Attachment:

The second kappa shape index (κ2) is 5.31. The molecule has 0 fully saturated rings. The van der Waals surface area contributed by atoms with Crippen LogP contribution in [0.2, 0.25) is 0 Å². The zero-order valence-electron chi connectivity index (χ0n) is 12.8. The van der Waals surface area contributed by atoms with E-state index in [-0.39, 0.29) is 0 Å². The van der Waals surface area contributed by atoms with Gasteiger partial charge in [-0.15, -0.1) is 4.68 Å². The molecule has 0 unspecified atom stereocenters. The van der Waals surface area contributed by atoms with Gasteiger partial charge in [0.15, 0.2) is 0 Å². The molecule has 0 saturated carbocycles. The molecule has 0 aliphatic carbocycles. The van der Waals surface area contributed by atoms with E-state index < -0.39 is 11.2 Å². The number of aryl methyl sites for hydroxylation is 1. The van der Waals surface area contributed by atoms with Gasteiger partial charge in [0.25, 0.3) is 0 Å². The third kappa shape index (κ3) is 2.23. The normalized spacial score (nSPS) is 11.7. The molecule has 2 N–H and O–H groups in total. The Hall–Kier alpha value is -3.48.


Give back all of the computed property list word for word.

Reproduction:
The second kappa shape index (κ2) is 5.31. The molecule has 0 fully saturated rings. The van der Waals surface area contributed by atoms with Crippen LogP contribution in [0.2, 0.25) is 0 Å². The zero-order valence-electron chi connectivity index (χ0n) is 12.8. The van der Waals surface area contributed by atoms with E-state index in [-0.39, 0.29) is 0 Å². The van der Waals surface area contributed by atoms with Gasteiger partial charge in [-0.15, -0.1) is 4.68 Å². The molecule has 0 unspecified atom stereocenters. The van der Waals surface area contributed by atoms with Gasteiger partial charge in [0.15, 0.2) is 0 Å². The molecule has 0 saturated carbocycles. The molecule has 0 aliphatic carbocycles. The van der Waals surface area contributed by atoms with E-state index < -0.39 is 11.2 Å². The number of aryl methyl sites for hydroxylation is 1. The van der Waals surface area contributed by atoms with Gasteiger partial charge in [0.25, 0.3) is 0 Å². The third kappa shape index (κ3) is 2.23. The normalized spacial score (nSPS) is 11.7. The molecule has 2 N–H and O–H groups in total. The Hall–Kier alpha value is -3.48.